Wintertown by Stephen Emond

Described as “Garden State meets Nick and Norah’s Infinite Playlist”, Wintertown is a book I have been looking forward to reading. I am probably the world’s biggest “Garden State” fan, so it sounded perfect. Fortunately, I was not disappointed!

First, the structure of the book is unexpected. There are illustrations throughout the book, so upon first glance one might think it is a graphic novel. However, the prose is narrative. There are not a lot of illustrated YA novels out there and I think Wintertown will hit the sweet spot for many readers.  I am not a big fan of comics, but I found myself drawn to the comics at the beginning of each chapter.  In fact, I think I would read a graphic novel based on the comic strip!

Evan is preppy.  He is Ivy-League bound, works hard at school, and wants to make his parents happy.  His best friend Lucy moved away a few years ago, after her parents’ divorce, but Evan looks forward to her annual visit each winter.  But this year, something is different. New Lucy arrives in town  with short choppy dyed-solid-black hair. New Lucy suddenly has a nose piercing. Evan is shocked that she smokes and drinks now.  Even worse?  This New Lucy is always angry, quiet and moody. She no longer opens up to Evan and it’s like they aren’t even friends.

Evan is a good guy.  He knows that the real Lucy, Old Lucy, is buried somewhere beneath this new facade.  But after a few days he isn’t so sure.  He doesn’t know how to be her friend even though he is pretty sure she needs a friend more than ever right now.

The POV changes from Evan to Lucy halfway through the book and you get to see Lucy’s point-of-view.  While I did not particularly like Lucy, I appreciated the change.  Seeing the events of the book through her eyes softened my feelings toward her a bit.  She has had a hard life, one much harder than those around her realize.  Being “tough” is her coping strategy.  But she also wants to help Evan.  She needs to convince him that he has to take control of his future instead of letting his father dictate his life’s path.  But can she do that when she can’t even hold a real conversation with Evan?

This is a great coming of age story that will resonate with boys and girls.  The comic strips and illustrations add another dimension to the story that is very much appreciated.  The issues the characters experience are relatable and I think they will ring true for contemporary fans.  I look forward to sharing this with my readers.  Recommended for high school classroom libraries.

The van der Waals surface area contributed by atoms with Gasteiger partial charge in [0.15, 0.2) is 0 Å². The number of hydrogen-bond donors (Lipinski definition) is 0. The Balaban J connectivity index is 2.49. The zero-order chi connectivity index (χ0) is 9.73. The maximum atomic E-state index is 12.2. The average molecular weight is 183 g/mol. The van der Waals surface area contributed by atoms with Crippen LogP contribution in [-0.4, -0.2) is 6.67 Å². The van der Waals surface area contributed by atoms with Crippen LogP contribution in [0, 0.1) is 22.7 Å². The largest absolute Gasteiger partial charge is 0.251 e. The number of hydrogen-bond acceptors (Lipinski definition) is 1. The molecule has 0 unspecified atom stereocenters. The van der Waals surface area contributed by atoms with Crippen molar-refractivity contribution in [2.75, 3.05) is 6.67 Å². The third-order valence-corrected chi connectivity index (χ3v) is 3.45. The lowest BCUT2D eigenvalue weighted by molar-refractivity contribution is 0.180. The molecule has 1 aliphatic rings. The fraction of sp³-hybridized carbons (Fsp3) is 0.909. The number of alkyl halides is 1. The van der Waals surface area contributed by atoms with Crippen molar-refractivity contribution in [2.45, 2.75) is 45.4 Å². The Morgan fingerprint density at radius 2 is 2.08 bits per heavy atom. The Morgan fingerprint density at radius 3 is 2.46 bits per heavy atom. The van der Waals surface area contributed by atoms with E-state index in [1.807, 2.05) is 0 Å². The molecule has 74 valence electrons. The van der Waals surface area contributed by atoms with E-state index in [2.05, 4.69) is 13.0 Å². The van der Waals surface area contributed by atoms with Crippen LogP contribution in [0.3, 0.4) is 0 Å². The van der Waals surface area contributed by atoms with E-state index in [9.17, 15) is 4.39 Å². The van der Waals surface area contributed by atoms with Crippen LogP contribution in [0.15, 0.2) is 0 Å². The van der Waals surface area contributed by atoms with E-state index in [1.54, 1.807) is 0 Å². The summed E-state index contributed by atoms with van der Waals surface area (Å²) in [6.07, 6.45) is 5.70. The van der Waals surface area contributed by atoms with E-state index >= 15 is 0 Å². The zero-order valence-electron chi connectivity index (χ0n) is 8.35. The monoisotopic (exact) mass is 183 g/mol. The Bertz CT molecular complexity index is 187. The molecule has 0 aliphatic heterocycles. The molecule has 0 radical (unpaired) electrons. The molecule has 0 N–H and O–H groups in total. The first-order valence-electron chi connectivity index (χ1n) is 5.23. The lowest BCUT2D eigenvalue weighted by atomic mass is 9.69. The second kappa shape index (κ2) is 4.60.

*ARC provided by the publisher

Small Town Sinners by Melissa Walker

In her small Texas town, Lacey Ann Byer has a reputation.  She’s a good girl.  Her father is the local preacher and she is expected to live up to the ideal of “preacher’s daughter”.  But that’s never been a problem for her.  In line with being the good girl in town, she has never wished to be the most popular or the prettiest girl.  But this year, she wants to shine.  For the first time, she is old enough to try out for the most difficult and highly lauded character in the church’s annual Hell House- abortion girl.  The annual Hell House is her church’s way of teaching young people about the dangers of sin and it draws visitors from the surrounding towns.  Then things change when Ty moves to town.  He and Lacey grow close, but his questions cause Lacey to start thinking deeply about her own beliefs and faith.

I loved Small Town Sinners. It is unlike anything I have ever read before. It’s a book about religion without being heavy-handed or preachy. Religion plays a major role in the plot, but it doesn’t read like a “religious” book. Lacey is easy to relate to and all of the characters are real.  They aren’t caricatures of people with faith (which is something I see in some YA books).  They  are who they are and they ring true.  And despite being the preacher’s daughter, Lacey is a normal teenage girl.  She is trying to figure out who she is and where her place in the world is, all while trying to live up to the ideals set by her parents.

A fantastic read for anyone interested in contemporary YA.  I would recommend this to fans of Sarah Dessen.  Fans of Melissa Walker’s Violet on the Runway series will also enjoy her newest book.  Highly recommended.

And how awesome is this cover?  A++++!

*copy courtesy of publisher

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